Chicken in a Basket
Digging Deeper – Open Store
Arts and crafts,
|Collection||Museum of English Rural Life (The MERL) Object Collection|
|Object number||MERL 60/770|
Poultry basket, Ose, 1945–1946
Mid-century craft expert Muriel Rose bought this poultry basket, or Ose, from Highland Home Industries in Edinburgh during the 1940s. It was one of many handmade items sourced by her on behalf of the British Council who at that time established a significant collection of rural craft objects. Much of this material was destined for an Exhibition of Rural Handicrafts, which toured Australia and New Zealand in 1946 and 1947. The baskets were originally designed to hold a hen.
This type of basket was originally traditional to Kilmuir, Skye. Interest from Rose and others made it popular in wider craft circles. In 1951, a very similar ose basket was included in Living Traditions, an exhibition that formed part of Edinburgh’s contribution to the Festival of Britain. This prominent celebration led to popular use of such items as shopping baskets. After the style icon Bridget Bardot was seen using one their popularity rocketed, leading eventually to the form being copied in plastic and mass-produced.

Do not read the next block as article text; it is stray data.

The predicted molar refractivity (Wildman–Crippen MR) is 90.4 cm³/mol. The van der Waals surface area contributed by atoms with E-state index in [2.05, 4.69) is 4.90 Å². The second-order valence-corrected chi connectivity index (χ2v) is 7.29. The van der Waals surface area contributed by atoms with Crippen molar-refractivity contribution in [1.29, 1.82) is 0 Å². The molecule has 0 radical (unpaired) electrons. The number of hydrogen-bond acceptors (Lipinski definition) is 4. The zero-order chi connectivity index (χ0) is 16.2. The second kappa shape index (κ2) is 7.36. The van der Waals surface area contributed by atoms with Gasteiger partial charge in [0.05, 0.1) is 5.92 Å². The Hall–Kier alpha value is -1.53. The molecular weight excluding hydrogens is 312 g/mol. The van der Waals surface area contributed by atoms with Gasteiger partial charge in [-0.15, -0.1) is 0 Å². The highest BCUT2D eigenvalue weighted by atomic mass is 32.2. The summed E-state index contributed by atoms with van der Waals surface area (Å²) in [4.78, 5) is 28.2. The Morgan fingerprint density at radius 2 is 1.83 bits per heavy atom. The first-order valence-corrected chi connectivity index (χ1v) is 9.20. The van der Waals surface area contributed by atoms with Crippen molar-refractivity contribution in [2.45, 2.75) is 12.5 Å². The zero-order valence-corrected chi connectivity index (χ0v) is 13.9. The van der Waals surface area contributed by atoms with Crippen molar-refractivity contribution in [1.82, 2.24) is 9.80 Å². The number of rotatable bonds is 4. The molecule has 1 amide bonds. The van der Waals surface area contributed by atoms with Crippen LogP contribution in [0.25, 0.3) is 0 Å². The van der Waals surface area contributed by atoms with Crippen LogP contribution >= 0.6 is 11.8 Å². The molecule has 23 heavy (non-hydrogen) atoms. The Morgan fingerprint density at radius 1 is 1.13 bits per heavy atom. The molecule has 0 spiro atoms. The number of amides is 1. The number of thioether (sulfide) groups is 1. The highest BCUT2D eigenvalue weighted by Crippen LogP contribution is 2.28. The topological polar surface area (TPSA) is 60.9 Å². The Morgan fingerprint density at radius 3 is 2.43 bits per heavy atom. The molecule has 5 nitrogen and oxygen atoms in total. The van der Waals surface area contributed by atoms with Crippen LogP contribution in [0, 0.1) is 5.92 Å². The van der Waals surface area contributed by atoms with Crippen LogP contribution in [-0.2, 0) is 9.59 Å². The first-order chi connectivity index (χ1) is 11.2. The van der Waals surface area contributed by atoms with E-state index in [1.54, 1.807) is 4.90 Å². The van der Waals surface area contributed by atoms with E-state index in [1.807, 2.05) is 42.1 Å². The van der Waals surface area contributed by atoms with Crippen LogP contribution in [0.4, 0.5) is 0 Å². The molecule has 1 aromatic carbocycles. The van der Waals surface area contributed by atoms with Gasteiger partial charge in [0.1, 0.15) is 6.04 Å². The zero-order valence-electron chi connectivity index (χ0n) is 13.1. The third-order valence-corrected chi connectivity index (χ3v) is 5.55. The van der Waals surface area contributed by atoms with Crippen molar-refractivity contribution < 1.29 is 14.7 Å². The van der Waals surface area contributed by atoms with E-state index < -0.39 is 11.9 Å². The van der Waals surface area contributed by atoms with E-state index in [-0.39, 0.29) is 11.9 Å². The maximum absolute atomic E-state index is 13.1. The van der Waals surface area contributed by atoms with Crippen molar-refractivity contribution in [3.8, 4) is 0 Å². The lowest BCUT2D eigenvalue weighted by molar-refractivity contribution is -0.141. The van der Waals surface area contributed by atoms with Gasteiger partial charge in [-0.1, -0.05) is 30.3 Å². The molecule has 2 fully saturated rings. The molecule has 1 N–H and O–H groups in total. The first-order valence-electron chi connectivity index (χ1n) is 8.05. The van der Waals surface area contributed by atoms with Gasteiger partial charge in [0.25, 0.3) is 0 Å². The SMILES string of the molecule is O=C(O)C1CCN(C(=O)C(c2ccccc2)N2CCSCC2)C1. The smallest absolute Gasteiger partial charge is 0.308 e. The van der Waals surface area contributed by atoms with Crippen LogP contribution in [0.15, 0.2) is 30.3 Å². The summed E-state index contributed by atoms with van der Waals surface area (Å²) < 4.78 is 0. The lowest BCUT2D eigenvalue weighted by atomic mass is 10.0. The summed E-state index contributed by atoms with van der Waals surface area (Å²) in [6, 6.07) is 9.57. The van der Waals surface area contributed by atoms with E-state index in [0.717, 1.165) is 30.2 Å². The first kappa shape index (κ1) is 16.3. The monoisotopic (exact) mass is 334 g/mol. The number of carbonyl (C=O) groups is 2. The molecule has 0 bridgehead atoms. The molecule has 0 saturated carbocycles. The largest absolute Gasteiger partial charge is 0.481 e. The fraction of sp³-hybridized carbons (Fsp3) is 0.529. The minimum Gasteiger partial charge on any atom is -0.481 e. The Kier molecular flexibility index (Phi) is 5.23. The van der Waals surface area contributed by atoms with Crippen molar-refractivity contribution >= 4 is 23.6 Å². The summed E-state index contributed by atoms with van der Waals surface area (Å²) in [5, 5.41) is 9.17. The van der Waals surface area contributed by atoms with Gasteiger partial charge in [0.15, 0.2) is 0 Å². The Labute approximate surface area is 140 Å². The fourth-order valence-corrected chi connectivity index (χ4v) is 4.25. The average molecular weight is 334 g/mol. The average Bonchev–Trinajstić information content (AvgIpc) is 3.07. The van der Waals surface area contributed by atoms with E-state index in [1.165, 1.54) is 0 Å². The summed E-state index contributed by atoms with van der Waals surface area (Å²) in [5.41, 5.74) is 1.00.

The ose basket has come a long way from its original place and purpose. Prominence in mid-century exhibitions and influential collections led to the transformation of these utilitarian tools into objects of fashion. Like many older forms, today’s makers continue to recreate ose baskets. They are now made throughout the UK and beyond. Alongside this British Council artefact, The MERL holds other ose-style baskets, including a much smaller example thought to have been made in Poland and intended for use by a child.
Click here to find out more about Ose baskets from Greta Bertram, Curator of the Craft Study Centre, made as part of The MERL’s 70th anniversary project, 51 Voices.
Watch this space for more details of maker Catherine Beaumont and her hands-on experience of making Ose baskets.